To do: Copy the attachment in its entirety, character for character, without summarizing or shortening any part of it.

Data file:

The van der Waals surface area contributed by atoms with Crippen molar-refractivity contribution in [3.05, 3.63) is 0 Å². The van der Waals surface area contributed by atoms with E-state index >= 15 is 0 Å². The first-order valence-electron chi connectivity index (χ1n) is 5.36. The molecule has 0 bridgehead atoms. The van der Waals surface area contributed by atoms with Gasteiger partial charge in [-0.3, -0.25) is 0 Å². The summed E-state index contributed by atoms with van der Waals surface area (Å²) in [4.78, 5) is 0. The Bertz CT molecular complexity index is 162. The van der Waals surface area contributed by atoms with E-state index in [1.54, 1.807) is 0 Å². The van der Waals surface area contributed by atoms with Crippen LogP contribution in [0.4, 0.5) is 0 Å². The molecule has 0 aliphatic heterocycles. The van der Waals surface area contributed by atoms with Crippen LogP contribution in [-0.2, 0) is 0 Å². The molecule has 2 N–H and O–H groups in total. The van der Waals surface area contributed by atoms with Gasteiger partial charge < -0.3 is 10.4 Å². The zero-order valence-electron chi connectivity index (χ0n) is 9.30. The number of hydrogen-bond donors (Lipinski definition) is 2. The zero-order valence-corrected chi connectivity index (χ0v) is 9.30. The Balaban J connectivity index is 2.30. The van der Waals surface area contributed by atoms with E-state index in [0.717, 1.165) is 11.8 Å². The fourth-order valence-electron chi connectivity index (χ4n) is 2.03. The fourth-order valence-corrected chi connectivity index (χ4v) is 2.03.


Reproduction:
The van der Waals surface area contributed by atoms with Crippen molar-refractivity contribution in [3.05, 3.63) is 0 Å². The van der Waals surface area contributed by atoms with E-state index >= 15 is 0 Å². The first-order valence-electron chi connectivity index (χ1n) is 5.36. The molecule has 0 bridgehead atoms. The van der Waals surface area contributed by atoms with Gasteiger partial charge in [-0.3, -0.25) is 0 Å². The summed E-state index contributed by atoms with van der Waals surface area (Å²) in [4.78, 5) is 0. The Bertz CT molecular complexity index is 162. The van der Waals surface area contributed by atoms with E-state index in [1.54, 1.807) is 0 Å². The van der Waals surface area contributed by atoms with Crippen LogP contribution in [0.4, 0.5) is 0 Å². The molecule has 0 aliphatic heterocycles. The van der Waals surface area contributed by atoms with Crippen LogP contribution in [-0.2, 0) is 0 Å². The molecule has 2 N–H and O–H groups in total. The van der Waals surface area contributed by atoms with Gasteiger partial charge < -0.3 is 10.4 Å². The zero-order valence-electron chi connectivity index (χ0n) is 9.30. The number of hydrogen-bond donors (Lipinski definition) is 2. The zero-order valence-corrected chi connectivity index (χ0v) is 9.30. The Balaban J connectivity index is 2.30. The van der Waals surface area contributed by atoms with E-state index in [0.717, 1.165) is 11.8 Å². The fourth-order valence-electron chi connectivity index (χ4n) is 2.03. The fourth-order valence-corrected chi connectivity index (χ4v) is 2.03.